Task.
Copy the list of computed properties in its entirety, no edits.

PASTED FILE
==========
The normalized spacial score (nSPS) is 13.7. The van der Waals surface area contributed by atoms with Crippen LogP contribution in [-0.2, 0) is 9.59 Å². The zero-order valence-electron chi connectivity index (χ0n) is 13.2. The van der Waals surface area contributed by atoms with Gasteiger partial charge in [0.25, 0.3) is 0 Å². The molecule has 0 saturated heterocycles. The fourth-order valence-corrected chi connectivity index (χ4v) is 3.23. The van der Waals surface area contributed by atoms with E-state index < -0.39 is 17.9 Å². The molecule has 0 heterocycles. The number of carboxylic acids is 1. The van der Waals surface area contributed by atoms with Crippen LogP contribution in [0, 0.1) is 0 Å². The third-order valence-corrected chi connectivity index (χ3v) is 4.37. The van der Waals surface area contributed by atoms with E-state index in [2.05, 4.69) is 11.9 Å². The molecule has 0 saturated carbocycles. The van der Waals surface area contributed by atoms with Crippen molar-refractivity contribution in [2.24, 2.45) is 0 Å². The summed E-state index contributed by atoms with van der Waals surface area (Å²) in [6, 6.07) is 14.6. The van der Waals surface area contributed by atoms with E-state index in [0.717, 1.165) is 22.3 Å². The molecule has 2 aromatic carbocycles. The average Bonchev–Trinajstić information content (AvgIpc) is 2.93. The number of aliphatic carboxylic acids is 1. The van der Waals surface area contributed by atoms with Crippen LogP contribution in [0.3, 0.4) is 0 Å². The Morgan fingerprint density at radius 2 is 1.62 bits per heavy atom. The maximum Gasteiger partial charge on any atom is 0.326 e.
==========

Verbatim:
The normalized spacial score (nSPS) is 13.7. The van der Waals surface area contributed by atoms with Crippen LogP contribution in [-0.2, 0) is 9.59 Å². The zero-order valence-electron chi connectivity index (χ0n) is 13.2. The van der Waals surface area contributed by atoms with Gasteiger partial charge in [0.25, 0.3) is 0 Å². The molecule has 0 saturated heterocycles. The fourth-order valence-corrected chi connectivity index (χ4v) is 3.23. The van der Waals surface area contributed by atoms with E-state index < -0.39 is 17.9 Å². The molecule has 0 heterocycles. The number of carboxylic acids is 1. The van der Waals surface area contributed by atoms with Crippen LogP contribution in [0, 0.1) is 0 Å². The third-order valence-corrected chi connectivity index (χ3v) is 4.37. The van der Waals surface area contributed by atoms with E-state index in [2.05, 4.69) is 11.9 Å². The molecule has 0 saturated carbocycles. The van der Waals surface area contributed by atoms with Crippen molar-refractivity contribution in [2.24, 2.45) is 0 Å². The summed E-state index contributed by atoms with van der Waals surface area (Å²) in [6, 6.07) is 14.6. The van der Waals surface area contributed by atoms with E-state index in [0.717, 1.165) is 22.3 Å². The molecule has 2 aromatic carbocycles. The average Bonchev–Trinajstić information content (AvgIpc) is 2.93. The number of aliphatic carboxylic acids is 1. The van der Waals surface area contributed by atoms with Crippen LogP contribution in [0.3, 0.4) is 0 Å². The Morgan fingerprint density at radius 2 is 1.62 bits per heavy atom. The maximum Gasteiger partial charge on any atom is 0.326 e.